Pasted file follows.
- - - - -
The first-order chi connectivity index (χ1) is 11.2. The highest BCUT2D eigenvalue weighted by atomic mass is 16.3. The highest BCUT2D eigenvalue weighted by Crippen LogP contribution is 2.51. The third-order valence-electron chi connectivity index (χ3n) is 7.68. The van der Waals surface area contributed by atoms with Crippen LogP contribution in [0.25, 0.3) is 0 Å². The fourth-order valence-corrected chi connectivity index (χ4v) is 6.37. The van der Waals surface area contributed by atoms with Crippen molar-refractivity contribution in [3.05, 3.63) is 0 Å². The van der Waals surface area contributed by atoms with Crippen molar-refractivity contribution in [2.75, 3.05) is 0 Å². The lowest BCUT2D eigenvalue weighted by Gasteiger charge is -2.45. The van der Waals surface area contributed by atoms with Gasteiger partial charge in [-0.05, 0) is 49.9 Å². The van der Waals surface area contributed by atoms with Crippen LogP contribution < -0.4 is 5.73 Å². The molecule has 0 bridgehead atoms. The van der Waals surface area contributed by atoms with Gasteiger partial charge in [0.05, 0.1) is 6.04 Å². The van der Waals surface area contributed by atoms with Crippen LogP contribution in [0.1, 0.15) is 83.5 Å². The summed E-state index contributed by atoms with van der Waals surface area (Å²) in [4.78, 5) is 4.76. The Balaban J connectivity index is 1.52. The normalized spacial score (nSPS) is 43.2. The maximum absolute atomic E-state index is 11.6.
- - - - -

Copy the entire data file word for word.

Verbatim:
The first-order chi connectivity index (χ1) is 11.2. The highest BCUT2D eigenvalue weighted by atomic mass is 16.3. The highest BCUT2D eigenvalue weighted by Crippen LogP contribution is 2.51. The third-order valence-electron chi connectivity index (χ3n) is 7.68. The van der Waals surface area contributed by atoms with Crippen LogP contribution in [0.25, 0.3) is 0 Å². The fourth-order valence-corrected chi connectivity index (χ4v) is 6.37. The van der Waals surface area contributed by atoms with Crippen molar-refractivity contribution in [3.05, 3.63) is 0 Å². The van der Waals surface area contributed by atoms with Crippen molar-refractivity contribution in [2.75, 3.05) is 0 Å². The lowest BCUT2D eigenvalue weighted by Gasteiger charge is -2.45. The van der Waals surface area contributed by atoms with Gasteiger partial charge in [-0.05, 0) is 49.9 Å². The van der Waals surface area contributed by atoms with Crippen LogP contribution < -0.4 is 5.73 Å². The molecule has 0 bridgehead atoms. The van der Waals surface area contributed by atoms with Gasteiger partial charge in [0.05, 0.1) is 6.04 Å². The van der Waals surface area contributed by atoms with Crippen LogP contribution in [0.1, 0.15) is 83.5 Å². The summed E-state index contributed by atoms with van der Waals surface area (Å²) in [4.78, 5) is 4.76. The Balaban J connectivity index is 1.52. The normalized spacial score (nSPS) is 43.2. The maximum absolute atomic E-state index is 11.6.